If you didn’t know, before Olivia was born I was a teacher. Eric and I always talked about me taking half a year or a full year off of teaching nad be a stay at home mom. Once we found out we were pregnant, Eric and I decided I would take a full year off of work. The county I work in will hold our position for one year. We figured that year would give me the chance to decide if I wanted to be a stay at home mom.Well, now is the time that I need to let my school know if I will be going back next year. And it has been such a hard decision.
I was a teacher for 5 years before taking a leave of absence. Yes, there were hard days – lots of them. But I loved it. I had so many kids that made a huge impact on me, and I hope I made an impact on them as well. When I took a leave of absence I was not sure if I would like being a stay at home mom or not, but I love it. Being able to spend my day with Olivia and watch her grow has been such a joy. I can’t imagine dropping her off at a daycare and not being there for her.
I never imagined myself as a stay at home mom. In fact, I never understood why people who had a college degree would not use it and stay at home, until now. I hate admitting this but I somewhat looked down upon stay at home moms. Now I have come to realize they might have the hardest job out there. And just how closed minded I was.
This week my Assistant Principal texted me asking about my plans for next year. And this got me thinking. Do I go back and miss out on parts of Olivia’s day or do I stay at home and no longer teach? I told her I’d get back to her – even though deep down I knew the answer.
Teaching is a hard profession. Teachers aren’t rewarded monetarily but instead are rewarded with the smiles of the students in their class or the look a student makes when something truly “clicks.” They are rewarded when the student runs in and gives a good morning hug because they missed their teacher overnight, or with the many handmade love notes. If you’re lucky, like I was, you get amazing parents that let you know just how much you’re valued. And although this was enough for 5 years, now that I am a mom I have to ask myself – is this still enough?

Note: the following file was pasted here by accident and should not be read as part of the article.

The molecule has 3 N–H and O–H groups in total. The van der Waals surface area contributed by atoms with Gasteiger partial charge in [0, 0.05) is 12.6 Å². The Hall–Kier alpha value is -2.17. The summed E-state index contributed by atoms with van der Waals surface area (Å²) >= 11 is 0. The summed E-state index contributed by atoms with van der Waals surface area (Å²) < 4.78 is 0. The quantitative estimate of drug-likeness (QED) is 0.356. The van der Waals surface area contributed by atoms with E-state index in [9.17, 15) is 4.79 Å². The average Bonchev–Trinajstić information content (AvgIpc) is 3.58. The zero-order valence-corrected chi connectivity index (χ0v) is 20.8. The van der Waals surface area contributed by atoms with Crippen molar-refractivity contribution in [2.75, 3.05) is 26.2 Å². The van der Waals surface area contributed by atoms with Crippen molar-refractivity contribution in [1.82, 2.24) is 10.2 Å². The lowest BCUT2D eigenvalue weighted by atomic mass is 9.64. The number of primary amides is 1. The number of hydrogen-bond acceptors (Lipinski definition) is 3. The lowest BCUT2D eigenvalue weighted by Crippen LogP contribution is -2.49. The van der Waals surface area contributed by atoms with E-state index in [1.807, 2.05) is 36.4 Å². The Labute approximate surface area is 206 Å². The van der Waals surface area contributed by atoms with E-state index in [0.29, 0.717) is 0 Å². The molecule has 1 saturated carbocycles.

My county has recently been all over National News because of their leadership, or lack thereof. This year they decided they did not want to honor teacher raises. Not only are they not honoring the raises, they handled the situation very poorly. There was no bargaining with the teachers and a lack of respect for what we do each day. A teachers day isn’t just the 8 hours in the classroom. I typically worked a 10-12 hour day when I was a teacher. Whether this was grading papers, preparing lessons, responding to parents and administrators emails, the list goes on – I always had something to do. Not only do teachers work hard, we spend so much money on our classrooms and our students. I was constantly buying new resources for my class to use, new books for our library, things to keep the excitement alive.
As the district took away teacher raises, teachers began thinking about the extra time and money spent on their class. As this was happening in my district it had me thinking about many things. The most important question I had was “Am I valued enough to leave my daughter and go back to the classroom?” And to answer this, I don’t think I am.
When it came down to making my decision to go back I texted a close teacher friend. And I told her my dilemma. I told her that I can’t imagine leaving Olivia. But that I also can’t imagine saying “I’m not a teacher.” She had the response I needed. She said: “you will always be a teacher.” And luckily this is true. I can take time off to be home. Teaching is the kind of profession that you can leave and go back to at any time.
So for now, I am going to be a teacher, but to my daughter. There are so many things I want to teach Olivia. I am going to teach her what it means to be kind to others, sign language, how to show you care for others, her ABCs and numbers, and most importantly watch her turn into an amazing little girl.
One day, I will step back into the classroom, and work with the students who have made such an impact on me. Hopefully, by then the teaching profession will be valued more than what it is today. But for now, I’m going to be a mom and a teacher to my little girl.